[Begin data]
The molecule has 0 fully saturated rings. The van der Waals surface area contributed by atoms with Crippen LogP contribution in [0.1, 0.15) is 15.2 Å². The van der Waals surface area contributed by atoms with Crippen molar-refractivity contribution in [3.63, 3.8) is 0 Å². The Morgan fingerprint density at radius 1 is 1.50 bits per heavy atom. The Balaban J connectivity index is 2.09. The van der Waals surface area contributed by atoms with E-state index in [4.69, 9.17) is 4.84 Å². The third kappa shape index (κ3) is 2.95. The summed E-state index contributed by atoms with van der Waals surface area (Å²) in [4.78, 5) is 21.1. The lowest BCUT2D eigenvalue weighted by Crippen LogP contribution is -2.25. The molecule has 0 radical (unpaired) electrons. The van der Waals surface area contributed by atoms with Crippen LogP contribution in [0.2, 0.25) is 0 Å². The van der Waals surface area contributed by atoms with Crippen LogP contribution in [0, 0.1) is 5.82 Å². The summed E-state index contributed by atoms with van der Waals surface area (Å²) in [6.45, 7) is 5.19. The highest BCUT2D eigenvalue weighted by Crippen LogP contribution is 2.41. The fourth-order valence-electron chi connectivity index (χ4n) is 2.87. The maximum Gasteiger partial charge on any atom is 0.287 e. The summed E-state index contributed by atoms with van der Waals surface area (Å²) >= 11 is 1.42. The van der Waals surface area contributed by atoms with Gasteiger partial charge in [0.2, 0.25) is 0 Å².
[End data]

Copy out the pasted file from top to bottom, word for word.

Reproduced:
The molecule has 0 fully saturated rings. The van der Waals surface area contributed by atoms with Crippen LogP contribution in [0.1, 0.15) is 15.2 Å². The van der Waals surface area contributed by atoms with Crippen molar-refractivity contribution in [3.63, 3.8) is 0 Å². The Morgan fingerprint density at radius 1 is 1.50 bits per heavy atom. The Balaban J connectivity index is 2.09. The van der Waals surface area contributed by atoms with E-state index in [4.69, 9.17) is 4.84 Å². The third kappa shape index (κ3) is 2.95. The summed E-state index contributed by atoms with van der Waals surface area (Å²) in [4.78, 5) is 21.1. The lowest BCUT2D eigenvalue weighted by Crippen LogP contribution is -2.25. The molecule has 0 radical (unpaired) electrons. The van der Waals surface area contributed by atoms with Crippen LogP contribution in [0.2, 0.25) is 0 Å². The van der Waals surface area contributed by atoms with Crippen LogP contribution in [0, 0.1) is 5.82 Å². The summed E-state index contributed by atoms with van der Waals surface area (Å²) in [6.45, 7) is 5.19. The highest BCUT2D eigenvalue weighted by Crippen LogP contribution is 2.41. The fourth-order valence-electron chi connectivity index (χ4n) is 2.87. The maximum Gasteiger partial charge on any atom is 0.287 e. The summed E-state index contributed by atoms with van der Waals surface area (Å²) >= 11 is 1.42. The van der Waals surface area contributed by atoms with Gasteiger partial charge in [0.2, 0.25) is 0 Å².